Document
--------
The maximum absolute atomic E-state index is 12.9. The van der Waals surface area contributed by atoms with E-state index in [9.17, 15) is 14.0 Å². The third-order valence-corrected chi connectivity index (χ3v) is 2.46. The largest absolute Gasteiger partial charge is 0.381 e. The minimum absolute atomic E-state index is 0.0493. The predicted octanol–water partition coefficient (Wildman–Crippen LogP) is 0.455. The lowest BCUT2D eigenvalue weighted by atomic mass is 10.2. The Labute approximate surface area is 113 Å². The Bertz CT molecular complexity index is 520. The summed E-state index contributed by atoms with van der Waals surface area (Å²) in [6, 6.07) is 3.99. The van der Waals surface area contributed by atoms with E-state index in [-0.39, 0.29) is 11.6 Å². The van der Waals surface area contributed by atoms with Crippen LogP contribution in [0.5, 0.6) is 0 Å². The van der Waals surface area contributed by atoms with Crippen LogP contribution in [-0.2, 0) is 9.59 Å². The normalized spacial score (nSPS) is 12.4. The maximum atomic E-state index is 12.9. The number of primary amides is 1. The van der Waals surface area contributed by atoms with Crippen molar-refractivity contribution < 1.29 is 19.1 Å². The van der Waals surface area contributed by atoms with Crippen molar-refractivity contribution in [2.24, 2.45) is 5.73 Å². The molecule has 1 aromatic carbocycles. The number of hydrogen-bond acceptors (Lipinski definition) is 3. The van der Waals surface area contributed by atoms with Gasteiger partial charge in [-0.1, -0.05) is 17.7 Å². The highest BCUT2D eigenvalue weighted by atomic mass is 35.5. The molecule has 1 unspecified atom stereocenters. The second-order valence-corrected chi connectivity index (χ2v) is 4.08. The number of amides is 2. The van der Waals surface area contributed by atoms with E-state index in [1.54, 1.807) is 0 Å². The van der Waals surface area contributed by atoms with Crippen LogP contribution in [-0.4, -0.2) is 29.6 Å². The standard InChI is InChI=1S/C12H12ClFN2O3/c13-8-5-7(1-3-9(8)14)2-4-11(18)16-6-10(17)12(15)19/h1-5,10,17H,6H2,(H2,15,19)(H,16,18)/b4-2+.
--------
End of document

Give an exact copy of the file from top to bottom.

The maximum absolute atomic E-state index is 12.9. The van der Waals surface area contributed by atoms with E-state index in [9.17, 15) is 14.0 Å². The third-order valence-corrected chi connectivity index (χ3v) is 2.46. The largest absolute Gasteiger partial charge is 0.381 e. The minimum absolute atomic E-state index is 0.0493. The predicted octanol–water partition coefficient (Wildman–Crippen LogP) is 0.455. The lowest BCUT2D eigenvalue weighted by atomic mass is 10.2. The Labute approximate surface area is 113 Å². The Bertz CT molecular complexity index is 520. The summed E-state index contributed by atoms with van der Waals surface area (Å²) in [6, 6.07) is 3.99. The van der Waals surface area contributed by atoms with E-state index in [-0.39, 0.29) is 11.6 Å². The van der Waals surface area contributed by atoms with Crippen LogP contribution in [0.5, 0.6) is 0 Å². The van der Waals surface area contributed by atoms with Crippen LogP contribution in [-0.2, 0) is 9.59 Å². The normalized spacial score (nSPS) is 12.4. The maximum atomic E-state index is 12.9. The number of primary amides is 1. The van der Waals surface area contributed by atoms with Crippen molar-refractivity contribution < 1.29 is 19.1 Å². The van der Waals surface area contributed by atoms with Crippen molar-refractivity contribution in [2.24, 2.45) is 5.73 Å². The molecule has 1 aromatic carbocycles. The number of hydrogen-bond acceptors (Lipinski definition) is 3. The van der Waals surface area contributed by atoms with Gasteiger partial charge in [-0.1, -0.05) is 17.7 Å². The highest BCUT2D eigenvalue weighted by atomic mass is 35.5. The molecule has 1 unspecified atom stereocenters. The second-order valence-corrected chi connectivity index (χ2v) is 4.08. The number of amides is 2. The van der Waals surface area contributed by atoms with E-state index in [1.54, 1.807) is 0 Å². The van der Waals surface area contributed by atoms with Crippen LogP contribution in [-0.4, -0.2) is 29.6 Å². The standard InChI is InChI=1S/C12H12ClFN2O3/c13-8-5-7(1-3-9(8)14)2-4-11(18)16-6-10(17)12(15)19/h1-5,10,17H,6H2,(H2,15,19)(H,16,18)/b4-2+.